Garment industry goes green
|A fibre factory in Hoa Xa Industrial Zone of Nam Dinh province. (Photo: VNA)|
The association’s president Vu Duc Giang said that most fashion brands in the US, Japan and the European Union (EU) were now more demanding on the quality of products, adding that many importers required the production to be friendly to the environment, such as through water-saving and not using coal.
They also required suppliers to use green and recycled materials to meet global consumer trends, meaning that manufacturers must be transparent in production and ensure product traceability, which was no longer an option but a mandatory requirement.
Giang said that the requirement to green the garment industry’s production chain was not new but became a pressing issue since the COVID-19 pandemic. Especially, the Vietnamese Government’s commitment at the COP26 to achieve net-zero emission by 2050, which would push the garment industry to go green.
“We joined in the global playing field, and we must comply. Compliance with the international commitments would bring advantages when we implement the signed new-generation free trade agreements,” Giang said.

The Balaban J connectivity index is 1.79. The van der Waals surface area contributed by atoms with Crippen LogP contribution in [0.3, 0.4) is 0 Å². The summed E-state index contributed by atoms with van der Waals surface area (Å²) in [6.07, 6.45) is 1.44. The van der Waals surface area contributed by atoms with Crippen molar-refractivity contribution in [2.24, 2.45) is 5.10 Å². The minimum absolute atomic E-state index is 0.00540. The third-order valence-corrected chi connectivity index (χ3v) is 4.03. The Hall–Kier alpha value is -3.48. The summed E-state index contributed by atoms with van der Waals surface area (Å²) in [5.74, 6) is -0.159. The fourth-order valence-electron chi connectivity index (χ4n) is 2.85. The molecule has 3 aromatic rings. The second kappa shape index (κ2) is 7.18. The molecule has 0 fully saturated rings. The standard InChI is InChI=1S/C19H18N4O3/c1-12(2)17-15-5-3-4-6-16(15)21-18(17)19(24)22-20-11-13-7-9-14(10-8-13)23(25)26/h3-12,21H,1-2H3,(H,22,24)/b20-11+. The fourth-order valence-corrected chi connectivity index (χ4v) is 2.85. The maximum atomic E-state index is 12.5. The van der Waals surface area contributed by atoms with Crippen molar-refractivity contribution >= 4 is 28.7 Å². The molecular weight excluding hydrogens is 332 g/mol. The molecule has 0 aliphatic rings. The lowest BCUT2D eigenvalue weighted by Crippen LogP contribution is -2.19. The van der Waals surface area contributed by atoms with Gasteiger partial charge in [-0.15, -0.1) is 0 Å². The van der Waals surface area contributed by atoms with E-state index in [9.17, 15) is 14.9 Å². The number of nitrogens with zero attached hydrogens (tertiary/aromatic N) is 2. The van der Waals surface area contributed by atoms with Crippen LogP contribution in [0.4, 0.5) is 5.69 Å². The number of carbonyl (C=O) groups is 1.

Many enterprises had invested in upgrading the production lines to save water and be more energy-efficient and look for supplying sources of environmentally-friendly materials.
Tran Hoang Phu Xuan, General Director of the Fashion Connection Joint Stock Company, which supplied the market with about eight million metres of finished fabric made from green materials, said that developing a sustainable environmentally-friendly fashion industry became an inevitable trend to spread the message of green living. Consumers now tend to use safe products for health and safety for the environment.
Although greening the garment supply chain is a trend, the investment was mostly in upgrading the production to save water or use solar energy, while little attention was paid to developing new environmentally-friendly materials, according to VITAS.
Xuan said that the problem that textile and garment enterprises faced in going green was high costs for switching to environmentally-friendly materials.
Viet Nam had an abundant source of raw materials such as coffee, coconut fibre, mint and lotus, which could be developed into high-value natural fibres, Xuan said.
According to Giang, it is necessary to improve the Law on Environment to ensure the appropriateness to global requirements and the situation in Viet Nam.
The Government should also develop industrial zones specialised for garment and textile production, which meet waste water treatment standards, Giang said.
The United Nations Environment Programme's findings show that the fashion industry produces between 2 to 8 percent of global carbon emissions. Textile dyeing was also the second largest polluter of water globally.
Every second, the equivalent of one garbage truck of textiles was landfilled or burned. If nothing changes, by 2050, the fashion industry will use up a quarter of the world’s carbon budget. Textiles were also estimated to account for approximately 9 percent of annual microplastic losses to the ocean.